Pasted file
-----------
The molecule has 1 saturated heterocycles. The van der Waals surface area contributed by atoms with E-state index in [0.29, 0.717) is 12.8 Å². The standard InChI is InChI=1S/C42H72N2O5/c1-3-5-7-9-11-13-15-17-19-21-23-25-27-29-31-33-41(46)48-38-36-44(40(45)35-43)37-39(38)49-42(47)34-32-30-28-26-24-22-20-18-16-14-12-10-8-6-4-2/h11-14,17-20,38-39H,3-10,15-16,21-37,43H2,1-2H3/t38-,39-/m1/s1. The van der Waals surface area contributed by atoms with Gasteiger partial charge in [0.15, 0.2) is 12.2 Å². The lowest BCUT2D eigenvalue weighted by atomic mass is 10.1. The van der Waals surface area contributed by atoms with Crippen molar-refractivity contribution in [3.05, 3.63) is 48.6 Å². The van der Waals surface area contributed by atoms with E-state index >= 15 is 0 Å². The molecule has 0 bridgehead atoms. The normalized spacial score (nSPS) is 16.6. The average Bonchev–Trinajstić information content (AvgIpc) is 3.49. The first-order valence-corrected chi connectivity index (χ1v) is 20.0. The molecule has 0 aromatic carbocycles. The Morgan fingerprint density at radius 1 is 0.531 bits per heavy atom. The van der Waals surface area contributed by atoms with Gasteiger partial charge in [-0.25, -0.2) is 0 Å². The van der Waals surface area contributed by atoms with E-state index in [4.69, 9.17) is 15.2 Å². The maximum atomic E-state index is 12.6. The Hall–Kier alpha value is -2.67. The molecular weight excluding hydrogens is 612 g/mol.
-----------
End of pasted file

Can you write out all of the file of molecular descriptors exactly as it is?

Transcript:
The molecule has 1 saturated heterocycles. The van der Waals surface area contributed by atoms with E-state index in [0.29, 0.717) is 12.8 Å². The standard InChI is InChI=1S/C42H72N2O5/c1-3-5-7-9-11-13-15-17-19-21-23-25-27-29-31-33-41(46)48-38-36-44(40(45)35-43)37-39(38)49-42(47)34-32-30-28-26-24-22-20-18-16-14-12-10-8-6-4-2/h11-14,17-20,38-39H,3-10,15-16,21-37,43H2,1-2H3/t38-,39-/m1/s1. The van der Waals surface area contributed by atoms with Gasteiger partial charge in [0.15, 0.2) is 12.2 Å². The lowest BCUT2D eigenvalue weighted by atomic mass is 10.1. The van der Waals surface area contributed by atoms with Crippen molar-refractivity contribution in [3.05, 3.63) is 48.6 Å². The van der Waals surface area contributed by atoms with E-state index >= 15 is 0 Å². The molecule has 0 bridgehead atoms. The normalized spacial score (nSPS) is 16.6. The average Bonchev–Trinajstić information content (AvgIpc) is 3.49. The first-order valence-corrected chi connectivity index (χ1v) is 20.0. The molecule has 0 aromatic carbocycles. The Morgan fingerprint density at radius 1 is 0.531 bits per heavy atom. The van der Waals surface area contributed by atoms with Gasteiger partial charge in [-0.25, -0.2) is 0 Å². The van der Waals surface area contributed by atoms with E-state index in [4.69, 9.17) is 15.2 Å². The maximum atomic E-state index is 12.6. The Hall–Kier alpha value is -2.67. The molecular weight excluding hydrogens is 612 g/mol.